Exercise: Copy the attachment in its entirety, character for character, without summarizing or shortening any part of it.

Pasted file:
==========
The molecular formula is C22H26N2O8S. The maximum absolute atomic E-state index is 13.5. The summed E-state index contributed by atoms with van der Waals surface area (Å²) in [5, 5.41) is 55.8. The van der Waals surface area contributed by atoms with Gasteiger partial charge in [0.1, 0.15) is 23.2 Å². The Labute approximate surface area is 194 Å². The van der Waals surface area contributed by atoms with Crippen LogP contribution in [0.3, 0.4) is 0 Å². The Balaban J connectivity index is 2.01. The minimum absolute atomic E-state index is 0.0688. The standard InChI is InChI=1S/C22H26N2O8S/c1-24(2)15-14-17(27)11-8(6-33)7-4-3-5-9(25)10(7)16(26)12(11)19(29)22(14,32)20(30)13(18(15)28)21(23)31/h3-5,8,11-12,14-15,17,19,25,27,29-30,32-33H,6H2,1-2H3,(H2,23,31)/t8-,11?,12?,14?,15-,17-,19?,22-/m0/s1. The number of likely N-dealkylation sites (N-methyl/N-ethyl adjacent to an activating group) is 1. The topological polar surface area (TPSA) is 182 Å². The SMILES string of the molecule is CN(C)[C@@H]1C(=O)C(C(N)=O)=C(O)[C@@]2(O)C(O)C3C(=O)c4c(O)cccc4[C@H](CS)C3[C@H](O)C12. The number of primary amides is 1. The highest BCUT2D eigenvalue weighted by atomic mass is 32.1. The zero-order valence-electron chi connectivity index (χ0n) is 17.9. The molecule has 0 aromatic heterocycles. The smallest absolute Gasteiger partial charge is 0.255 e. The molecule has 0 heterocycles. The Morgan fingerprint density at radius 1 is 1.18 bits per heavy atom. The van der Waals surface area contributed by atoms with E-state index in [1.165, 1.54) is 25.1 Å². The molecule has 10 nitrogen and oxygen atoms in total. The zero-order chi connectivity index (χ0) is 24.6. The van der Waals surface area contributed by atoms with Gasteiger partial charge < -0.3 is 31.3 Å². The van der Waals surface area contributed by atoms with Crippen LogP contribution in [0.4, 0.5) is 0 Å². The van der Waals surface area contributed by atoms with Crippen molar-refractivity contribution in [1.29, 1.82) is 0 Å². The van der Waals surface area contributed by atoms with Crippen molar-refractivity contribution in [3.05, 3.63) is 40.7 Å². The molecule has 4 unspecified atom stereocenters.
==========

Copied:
The molecular formula is C22H26N2O8S. The maximum absolute atomic E-state index is 13.5. The summed E-state index contributed by atoms with van der Waals surface area (Å²) in [5, 5.41) is 55.8. The van der Waals surface area contributed by atoms with Gasteiger partial charge in [0.1, 0.15) is 23.2 Å². The Labute approximate surface area is 194 Å². The van der Waals surface area contributed by atoms with Crippen LogP contribution in [0.3, 0.4) is 0 Å². The Balaban J connectivity index is 2.01. The minimum absolute atomic E-state index is 0.0688. The standard InChI is InChI=1S/C22H26N2O8S/c1-24(2)15-14-17(27)11-8(6-33)7-4-3-5-9(25)10(7)16(26)12(11)19(29)22(14,32)20(30)13(18(15)28)21(23)31/h3-5,8,11-12,14-15,17,19,25,27,29-30,32-33H,6H2,1-2H3,(H2,23,31)/t8-,11?,12?,14?,15-,17-,19?,22-/m0/s1. The number of likely N-dealkylation sites (N-methyl/N-ethyl adjacent to an activating group) is 1. The topological polar surface area (TPSA) is 182 Å². The SMILES string of the molecule is CN(C)[C@@H]1C(=O)C(C(N)=O)=C(O)[C@@]2(O)C(O)C3C(=O)c4c(O)cccc4[C@H](CS)C3[C@H](O)C12. The number of primary amides is 1. The highest BCUT2D eigenvalue weighted by atomic mass is 32.1. The zero-order valence-electron chi connectivity index (χ0n) is 17.9. The molecule has 0 aromatic heterocycles. The smallest absolute Gasteiger partial charge is 0.255 e. The molecule has 0 heterocycles. The Morgan fingerprint density at radius 1 is 1.18 bits per heavy atom. The van der Waals surface area contributed by atoms with E-state index in [1.165, 1.54) is 25.1 Å². The molecule has 10 nitrogen and oxygen atoms in total. The zero-order chi connectivity index (χ0) is 24.6. The van der Waals surface area contributed by atoms with Gasteiger partial charge < -0.3 is 31.3 Å². The van der Waals surface area contributed by atoms with Crippen LogP contribution in [0.4, 0.5) is 0 Å². The van der Waals surface area contributed by atoms with Crippen molar-refractivity contribution in [1.29, 1.82) is 0 Å². The van der Waals surface area contributed by atoms with Crippen molar-refractivity contribution in [3.05, 3.63) is 40.7 Å². The molecule has 4 unspecified atom stereocenters.